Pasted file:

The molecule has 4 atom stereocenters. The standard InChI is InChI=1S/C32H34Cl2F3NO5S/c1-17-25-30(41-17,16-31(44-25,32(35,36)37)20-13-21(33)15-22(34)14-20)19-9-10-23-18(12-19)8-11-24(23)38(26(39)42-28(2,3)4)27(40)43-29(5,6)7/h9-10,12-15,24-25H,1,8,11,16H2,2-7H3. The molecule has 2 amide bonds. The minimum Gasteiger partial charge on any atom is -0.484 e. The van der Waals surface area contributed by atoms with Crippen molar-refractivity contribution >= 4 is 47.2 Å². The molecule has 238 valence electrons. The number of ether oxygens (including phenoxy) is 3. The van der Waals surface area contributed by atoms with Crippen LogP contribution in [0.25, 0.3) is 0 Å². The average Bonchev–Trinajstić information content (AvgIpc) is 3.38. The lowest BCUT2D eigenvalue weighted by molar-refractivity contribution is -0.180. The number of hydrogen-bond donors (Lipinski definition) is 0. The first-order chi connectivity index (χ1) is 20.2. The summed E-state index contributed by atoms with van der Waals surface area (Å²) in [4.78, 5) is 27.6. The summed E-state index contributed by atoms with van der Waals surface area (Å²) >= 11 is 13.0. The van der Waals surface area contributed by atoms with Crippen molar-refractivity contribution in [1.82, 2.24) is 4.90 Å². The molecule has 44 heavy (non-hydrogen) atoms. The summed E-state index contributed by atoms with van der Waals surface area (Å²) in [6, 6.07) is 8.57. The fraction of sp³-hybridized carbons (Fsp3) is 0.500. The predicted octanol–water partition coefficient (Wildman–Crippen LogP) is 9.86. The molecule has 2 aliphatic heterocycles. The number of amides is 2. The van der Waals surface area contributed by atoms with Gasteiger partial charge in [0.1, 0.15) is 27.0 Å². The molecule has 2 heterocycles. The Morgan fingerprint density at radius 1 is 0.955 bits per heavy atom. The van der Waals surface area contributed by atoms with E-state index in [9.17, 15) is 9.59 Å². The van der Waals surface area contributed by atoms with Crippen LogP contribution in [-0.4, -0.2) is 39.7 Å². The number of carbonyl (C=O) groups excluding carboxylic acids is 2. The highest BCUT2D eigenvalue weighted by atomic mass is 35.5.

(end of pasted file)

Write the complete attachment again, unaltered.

The molecule has 4 atom stereocenters. The standard InChI is InChI=1S/C32H34Cl2F3NO5S/c1-17-25-30(41-17,16-31(44-25,32(35,36)37)20-13-21(33)15-22(34)14-20)19-9-10-23-18(12-19)8-11-24(23)38(26(39)42-28(2,3)4)27(40)43-29(5,6)7/h9-10,12-15,24-25H,1,8,11,16H2,2-7H3. The molecule has 2 amide bonds. The minimum Gasteiger partial charge on any atom is -0.484 e. The van der Waals surface area contributed by atoms with Crippen molar-refractivity contribution >= 4 is 47.2 Å². The molecule has 238 valence electrons. The number of ether oxygens (including phenoxy) is 3. The van der Waals surface area contributed by atoms with Crippen LogP contribution in [0.25, 0.3) is 0 Å². The average Bonchev–Trinajstić information content (AvgIpc) is 3.38. The lowest BCUT2D eigenvalue weighted by molar-refractivity contribution is -0.180. The number of hydrogen-bond donors (Lipinski definition) is 0. The first-order chi connectivity index (χ1) is 20.2. The summed E-state index contributed by atoms with van der Waals surface area (Å²) in [4.78, 5) is 27.6. The summed E-state index contributed by atoms with van der Waals surface area (Å²) >= 11 is 13.0. The van der Waals surface area contributed by atoms with Crippen molar-refractivity contribution in [1.82, 2.24) is 4.90 Å². The molecule has 44 heavy (non-hydrogen) atoms. The summed E-state index contributed by atoms with van der Waals surface area (Å²) in [6, 6.07) is 8.57. The fraction of sp³-hybridized carbons (Fsp3) is 0.500. The predicted octanol–water partition coefficient (Wildman–Crippen LogP) is 9.86. The molecule has 2 aliphatic heterocycles. The number of amides is 2. The van der Waals surface area contributed by atoms with Gasteiger partial charge in [0.1, 0.15) is 27.0 Å². The molecule has 2 heterocycles. The Morgan fingerprint density at radius 1 is 0.955 bits per heavy atom. The van der Waals surface area contributed by atoms with E-state index in [9.17, 15) is 9.59 Å². The van der Waals surface area contributed by atoms with Crippen LogP contribution in [-0.4, -0.2) is 39.7 Å². The number of carbonyl (C=O) groups excluding carboxylic acids is 2. The highest BCUT2D eigenvalue weighted by atomic mass is 35.5.